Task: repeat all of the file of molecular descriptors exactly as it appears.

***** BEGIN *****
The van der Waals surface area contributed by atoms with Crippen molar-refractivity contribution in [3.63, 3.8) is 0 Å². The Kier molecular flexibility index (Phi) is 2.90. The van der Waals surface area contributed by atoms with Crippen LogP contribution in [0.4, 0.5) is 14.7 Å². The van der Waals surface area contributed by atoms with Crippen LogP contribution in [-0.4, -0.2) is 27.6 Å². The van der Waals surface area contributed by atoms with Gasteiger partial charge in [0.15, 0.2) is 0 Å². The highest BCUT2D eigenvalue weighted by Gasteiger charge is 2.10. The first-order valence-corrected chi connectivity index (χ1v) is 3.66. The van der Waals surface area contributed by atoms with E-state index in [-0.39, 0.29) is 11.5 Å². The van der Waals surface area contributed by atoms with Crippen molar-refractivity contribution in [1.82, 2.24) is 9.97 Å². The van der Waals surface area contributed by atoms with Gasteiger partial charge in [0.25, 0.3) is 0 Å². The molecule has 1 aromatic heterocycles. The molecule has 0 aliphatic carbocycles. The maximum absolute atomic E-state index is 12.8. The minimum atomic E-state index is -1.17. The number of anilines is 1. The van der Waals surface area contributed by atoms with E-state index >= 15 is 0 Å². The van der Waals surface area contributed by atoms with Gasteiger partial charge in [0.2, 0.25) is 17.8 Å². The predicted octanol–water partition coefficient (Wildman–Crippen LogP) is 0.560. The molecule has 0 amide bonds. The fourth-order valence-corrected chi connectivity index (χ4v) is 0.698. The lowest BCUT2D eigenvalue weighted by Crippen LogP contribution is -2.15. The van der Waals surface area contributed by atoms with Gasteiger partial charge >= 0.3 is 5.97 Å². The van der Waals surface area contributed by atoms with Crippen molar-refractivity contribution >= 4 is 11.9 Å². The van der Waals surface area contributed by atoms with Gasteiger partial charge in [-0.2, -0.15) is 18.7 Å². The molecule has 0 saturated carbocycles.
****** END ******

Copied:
The van der Waals surface area contributed by atoms with Crippen molar-refractivity contribution in [3.63, 3.8) is 0 Å². The Kier molecular flexibility index (Phi) is 2.90. The van der Waals surface area contributed by atoms with Crippen LogP contribution in [0.4, 0.5) is 14.7 Å². The van der Waals surface area contributed by atoms with Crippen LogP contribution in [-0.4, -0.2) is 27.6 Å². The van der Waals surface area contributed by atoms with Gasteiger partial charge in [0.15, 0.2) is 0 Å². The highest BCUT2D eigenvalue weighted by Gasteiger charge is 2.10. The first-order valence-corrected chi connectivity index (χ1v) is 3.66. The van der Waals surface area contributed by atoms with E-state index in [-0.39, 0.29) is 11.5 Å². The van der Waals surface area contributed by atoms with Crippen molar-refractivity contribution in [1.82, 2.24) is 9.97 Å². The van der Waals surface area contributed by atoms with Gasteiger partial charge in [0.25, 0.3) is 0 Å². The molecule has 1 aromatic heterocycles. The molecule has 0 aliphatic carbocycles. The maximum absolute atomic E-state index is 12.8. The minimum atomic E-state index is -1.17. The number of anilines is 1. The van der Waals surface area contributed by atoms with E-state index >= 15 is 0 Å². The van der Waals surface area contributed by atoms with Gasteiger partial charge in [0.2, 0.25) is 17.8 Å². The predicted octanol–water partition coefficient (Wildman–Crippen LogP) is 0.560. The molecule has 0 amide bonds. The fourth-order valence-corrected chi connectivity index (χ4v) is 0.698. The lowest BCUT2D eigenvalue weighted by Crippen LogP contribution is -2.15. The van der Waals surface area contributed by atoms with Gasteiger partial charge >= 0.3 is 5.97 Å². The van der Waals surface area contributed by atoms with Crippen molar-refractivity contribution >= 4 is 11.9 Å². The van der Waals surface area contributed by atoms with Gasteiger partial charge in [-0.2, -0.15) is 18.7 Å². The molecule has 0 saturated carbocycles.